In a recent article, we talked about how we selected one of the best virtual reality headsets available today as a Christmas present for the whole family to enjoy. When looking for the perfect VR headset, we laid out some use cases like watching movies and traveling. In a recent article we talked about how tricky it is to create virtual reality movies and that they are probably best referred to as “virtual reality experiences”. So what about virtual reality travel experiences? Not just watching a pre-recorded video using a virtual reality headset but actually travelling while using real-time virtual reality. Here’s what we mean by that.
In a recent article, we talked before about humanoid robots. The context of that topic was around humanoid robots that operate using artificial intelligence. But what if you could take control of a humanoid robot? What if that humanoid robot could walk around while you controlled it, and wherever you looked, it looked? What if you could also tell it to do things like “go pet that cat” or “open that door”? Sure, it might have a tough time getting through airport security, but it seems like there are few things you couldn’t do with such a robot.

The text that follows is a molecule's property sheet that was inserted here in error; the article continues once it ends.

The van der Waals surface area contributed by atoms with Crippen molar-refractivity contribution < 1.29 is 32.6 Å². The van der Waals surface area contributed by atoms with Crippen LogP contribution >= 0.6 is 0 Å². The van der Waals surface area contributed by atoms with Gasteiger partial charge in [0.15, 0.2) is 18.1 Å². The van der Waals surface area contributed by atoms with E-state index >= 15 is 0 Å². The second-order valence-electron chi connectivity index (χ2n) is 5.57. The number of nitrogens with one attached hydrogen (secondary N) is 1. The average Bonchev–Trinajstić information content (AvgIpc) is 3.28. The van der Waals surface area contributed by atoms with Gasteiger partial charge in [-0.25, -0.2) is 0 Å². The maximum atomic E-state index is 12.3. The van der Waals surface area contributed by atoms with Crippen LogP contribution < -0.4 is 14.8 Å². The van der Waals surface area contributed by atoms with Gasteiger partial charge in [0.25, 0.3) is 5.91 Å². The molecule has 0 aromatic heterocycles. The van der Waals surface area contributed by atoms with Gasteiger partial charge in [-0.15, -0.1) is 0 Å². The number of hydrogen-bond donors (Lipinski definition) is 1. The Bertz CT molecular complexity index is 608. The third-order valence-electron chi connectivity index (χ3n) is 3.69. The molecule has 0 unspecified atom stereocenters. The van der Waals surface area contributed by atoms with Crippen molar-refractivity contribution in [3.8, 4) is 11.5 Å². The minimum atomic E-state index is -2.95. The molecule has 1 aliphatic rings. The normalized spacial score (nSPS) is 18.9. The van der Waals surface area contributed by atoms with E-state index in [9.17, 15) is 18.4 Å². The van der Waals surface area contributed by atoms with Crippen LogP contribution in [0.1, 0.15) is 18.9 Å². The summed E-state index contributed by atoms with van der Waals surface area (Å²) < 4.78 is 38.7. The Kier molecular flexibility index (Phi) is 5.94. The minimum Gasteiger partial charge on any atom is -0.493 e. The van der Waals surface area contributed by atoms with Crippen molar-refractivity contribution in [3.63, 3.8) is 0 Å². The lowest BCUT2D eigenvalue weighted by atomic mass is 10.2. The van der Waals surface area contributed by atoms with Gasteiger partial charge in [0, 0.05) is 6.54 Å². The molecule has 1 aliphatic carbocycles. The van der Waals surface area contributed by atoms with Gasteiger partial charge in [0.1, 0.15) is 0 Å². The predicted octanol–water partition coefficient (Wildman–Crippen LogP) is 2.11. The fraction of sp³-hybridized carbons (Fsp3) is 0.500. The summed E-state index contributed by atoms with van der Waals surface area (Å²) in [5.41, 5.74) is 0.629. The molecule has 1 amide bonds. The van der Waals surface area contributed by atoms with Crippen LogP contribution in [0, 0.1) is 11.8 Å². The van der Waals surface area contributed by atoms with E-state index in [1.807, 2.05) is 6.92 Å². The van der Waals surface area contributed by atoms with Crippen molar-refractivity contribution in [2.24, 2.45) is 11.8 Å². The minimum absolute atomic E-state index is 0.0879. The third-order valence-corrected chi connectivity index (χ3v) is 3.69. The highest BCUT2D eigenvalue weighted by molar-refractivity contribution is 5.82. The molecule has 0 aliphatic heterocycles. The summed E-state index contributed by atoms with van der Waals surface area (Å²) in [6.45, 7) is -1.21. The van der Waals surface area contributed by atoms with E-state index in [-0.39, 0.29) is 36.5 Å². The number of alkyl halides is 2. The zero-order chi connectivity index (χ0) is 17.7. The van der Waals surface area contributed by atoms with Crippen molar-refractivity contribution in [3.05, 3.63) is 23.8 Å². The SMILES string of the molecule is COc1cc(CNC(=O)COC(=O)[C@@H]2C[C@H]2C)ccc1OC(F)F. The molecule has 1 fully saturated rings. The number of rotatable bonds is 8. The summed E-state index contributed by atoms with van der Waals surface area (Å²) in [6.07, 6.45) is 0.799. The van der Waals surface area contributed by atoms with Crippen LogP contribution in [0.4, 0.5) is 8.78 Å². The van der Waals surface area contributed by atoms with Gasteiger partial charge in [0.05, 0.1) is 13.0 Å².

Now let’s take this a step further. You know those wet suits that divers wear? What if a wetsuit was designed as a body mesh that would make the humanoid robot mimic your very own movements and provide you with full body haptic feedback at the same time? You could put on such a wetsuit, put on your VR headset, and let the games begin. Your every motion is now mimicked by the robot and you can now “feel” virtual reality. That’s the ultimate way to travel and opens the door for virtually any number of virtual reality applications you can think of.
So what do we need to make this all happen?
- Humanoid robot that can walk
- Method to control said robot
- Wetsuit that allows full body haptic feedback
- VR camera attached to robot that can record in real-time
- Data feed that is fast enough to capture the data and relay it in real-time
It’s the last part that’s a bit tricky and which is needed for the travel use case we described above. If we can master real-time virtual reality, we can do any number of exciting things like the use case we presented above. Just being able to observe a place in “real-time virtual reality” opens up a plethora of applications aside from just travel. Could we build such a travel solution with technology that’s available today? Let’s see if we can. First, we need a company that can stream live real-time virtual reality.